this is your mother, water raining into her
skin, cheekbones washed by dirty yellow. you stay
by her bed & cower at how much death
is a ghoul right outside the door, how it loves
to taste the rich flavour of mockery.
this is a cyclical play:
little finch on the telephone wire,
kingfish that float on the foam
above the water, the baby reaching out
from between her legs. here,
your eggplant gaze rubs its hands against
the shy drywall, the curtain, the fresh-faced nurse.
and it is too hot. the motions of loss
boil its victims to the neck.
this is your father. he trudges past your wages
& hope they’ll never acknowledge him.
comes home with filthy palms, bites into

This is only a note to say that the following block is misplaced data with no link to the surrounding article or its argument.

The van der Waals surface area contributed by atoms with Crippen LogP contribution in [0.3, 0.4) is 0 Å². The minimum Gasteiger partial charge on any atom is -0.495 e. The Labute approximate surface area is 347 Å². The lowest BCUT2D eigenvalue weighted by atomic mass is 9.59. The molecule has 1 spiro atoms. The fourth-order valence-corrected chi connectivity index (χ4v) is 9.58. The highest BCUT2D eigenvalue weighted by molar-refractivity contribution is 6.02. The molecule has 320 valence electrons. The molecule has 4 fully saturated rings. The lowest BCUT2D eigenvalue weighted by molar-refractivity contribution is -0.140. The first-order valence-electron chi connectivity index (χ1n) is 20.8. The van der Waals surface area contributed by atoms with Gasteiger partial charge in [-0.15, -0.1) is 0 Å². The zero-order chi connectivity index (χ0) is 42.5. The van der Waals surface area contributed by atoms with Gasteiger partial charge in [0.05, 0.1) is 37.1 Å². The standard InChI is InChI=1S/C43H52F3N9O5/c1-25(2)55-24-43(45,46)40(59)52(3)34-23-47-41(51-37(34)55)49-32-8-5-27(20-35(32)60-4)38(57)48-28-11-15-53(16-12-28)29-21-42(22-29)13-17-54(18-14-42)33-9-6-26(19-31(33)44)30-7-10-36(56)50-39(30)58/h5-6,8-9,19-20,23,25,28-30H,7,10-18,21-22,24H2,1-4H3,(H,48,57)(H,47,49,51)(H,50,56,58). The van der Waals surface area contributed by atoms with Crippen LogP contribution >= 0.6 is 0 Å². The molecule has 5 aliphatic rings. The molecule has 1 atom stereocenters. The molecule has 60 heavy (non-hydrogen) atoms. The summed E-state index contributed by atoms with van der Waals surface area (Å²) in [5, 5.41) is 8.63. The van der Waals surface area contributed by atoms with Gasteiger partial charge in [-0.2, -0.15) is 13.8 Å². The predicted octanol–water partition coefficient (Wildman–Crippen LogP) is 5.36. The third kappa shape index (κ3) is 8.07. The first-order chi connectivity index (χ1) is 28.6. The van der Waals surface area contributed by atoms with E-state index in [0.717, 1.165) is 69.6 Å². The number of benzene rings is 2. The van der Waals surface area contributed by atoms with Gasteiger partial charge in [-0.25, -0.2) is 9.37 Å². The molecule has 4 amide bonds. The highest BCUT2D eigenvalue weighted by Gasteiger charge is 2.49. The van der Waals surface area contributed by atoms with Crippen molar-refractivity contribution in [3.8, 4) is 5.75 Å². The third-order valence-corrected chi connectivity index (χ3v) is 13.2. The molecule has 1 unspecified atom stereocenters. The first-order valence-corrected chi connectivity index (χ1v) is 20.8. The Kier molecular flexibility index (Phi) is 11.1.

fresh garlic & avoids the doctor.
your gut giggles at the office,
like a beetle on a flytrap. almost
chewed by sharpness, waiting to die. dawns
are only threatening. & you wonder
that when they talk about horizons,
& about the subtle art of ageing—
if they mean this & nothing more:
this dilapidation that skins you naked,
rolling you on its tongue.
Aneska Tan is a student from Singapore who likes to write when she is not fighting her way through academia. She has had a small number of pieces featured in school-based publications under a different name. She hopes to own a writing hut someday (much like Mark Twain’s!) and in the after hours you’ll usually find her wallowing in her inability to leave the house.